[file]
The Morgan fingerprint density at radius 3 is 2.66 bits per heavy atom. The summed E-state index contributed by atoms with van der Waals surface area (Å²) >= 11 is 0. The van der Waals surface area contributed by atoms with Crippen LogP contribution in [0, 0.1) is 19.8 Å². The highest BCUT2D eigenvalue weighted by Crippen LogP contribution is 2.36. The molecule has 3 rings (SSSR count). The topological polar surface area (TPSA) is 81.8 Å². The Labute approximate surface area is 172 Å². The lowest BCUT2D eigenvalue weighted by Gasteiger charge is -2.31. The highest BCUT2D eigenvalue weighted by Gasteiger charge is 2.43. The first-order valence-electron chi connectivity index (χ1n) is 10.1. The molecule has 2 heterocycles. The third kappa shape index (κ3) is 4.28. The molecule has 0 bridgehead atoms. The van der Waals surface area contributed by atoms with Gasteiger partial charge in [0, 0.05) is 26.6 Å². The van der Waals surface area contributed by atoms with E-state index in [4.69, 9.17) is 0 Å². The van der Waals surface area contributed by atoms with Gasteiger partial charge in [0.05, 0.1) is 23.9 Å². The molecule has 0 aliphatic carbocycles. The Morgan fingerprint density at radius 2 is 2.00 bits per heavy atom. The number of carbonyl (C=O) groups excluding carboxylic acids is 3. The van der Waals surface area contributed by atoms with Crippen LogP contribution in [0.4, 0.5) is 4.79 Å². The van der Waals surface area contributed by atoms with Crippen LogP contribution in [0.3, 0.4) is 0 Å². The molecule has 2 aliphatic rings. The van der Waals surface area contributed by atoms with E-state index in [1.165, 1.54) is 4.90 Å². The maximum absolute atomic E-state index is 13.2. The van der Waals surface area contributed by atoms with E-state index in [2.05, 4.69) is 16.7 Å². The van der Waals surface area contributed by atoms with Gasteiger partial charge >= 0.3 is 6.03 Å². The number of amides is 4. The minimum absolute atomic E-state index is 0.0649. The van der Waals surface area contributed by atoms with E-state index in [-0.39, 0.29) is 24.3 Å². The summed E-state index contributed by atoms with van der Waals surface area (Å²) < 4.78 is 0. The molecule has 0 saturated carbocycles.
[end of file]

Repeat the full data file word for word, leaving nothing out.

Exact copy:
The Morgan fingerprint density at radius 3 is 2.66 bits per heavy atom. The summed E-state index contributed by atoms with van der Waals surface area (Å²) >= 11 is 0. The van der Waals surface area contributed by atoms with Crippen LogP contribution in [0, 0.1) is 19.8 Å². The highest BCUT2D eigenvalue weighted by Crippen LogP contribution is 2.36. The molecule has 3 rings (SSSR count). The topological polar surface area (TPSA) is 81.8 Å². The Labute approximate surface area is 172 Å². The lowest BCUT2D eigenvalue weighted by Gasteiger charge is -2.31. The highest BCUT2D eigenvalue weighted by Gasteiger charge is 2.43. The first-order valence-electron chi connectivity index (χ1n) is 10.1. The molecule has 2 heterocycles. The third kappa shape index (κ3) is 4.28. The molecule has 0 bridgehead atoms. The van der Waals surface area contributed by atoms with Gasteiger partial charge in [0, 0.05) is 26.6 Å². The van der Waals surface area contributed by atoms with E-state index in [4.69, 9.17) is 0 Å². The van der Waals surface area contributed by atoms with Gasteiger partial charge in [0.05, 0.1) is 23.9 Å². The molecule has 0 aliphatic carbocycles. The Morgan fingerprint density at radius 2 is 2.00 bits per heavy atom. The number of carbonyl (C=O) groups excluding carboxylic acids is 3. The van der Waals surface area contributed by atoms with Crippen LogP contribution in [0.4, 0.5) is 4.79 Å². The van der Waals surface area contributed by atoms with Crippen LogP contribution in [0.3, 0.4) is 0 Å². The molecule has 2 aliphatic rings. The van der Waals surface area contributed by atoms with E-state index in [1.165, 1.54) is 4.90 Å². The maximum absolute atomic E-state index is 13.2. The van der Waals surface area contributed by atoms with E-state index in [2.05, 4.69) is 16.7 Å². The van der Waals surface area contributed by atoms with Gasteiger partial charge >= 0.3 is 6.03 Å². The number of amides is 4. The minimum absolute atomic E-state index is 0.0649. The van der Waals surface area contributed by atoms with E-state index in [-0.39, 0.29) is 24.3 Å². The summed E-state index contributed by atoms with van der Waals surface area (Å²) < 4.78 is 0. The molecule has 0 saturated carbocycles.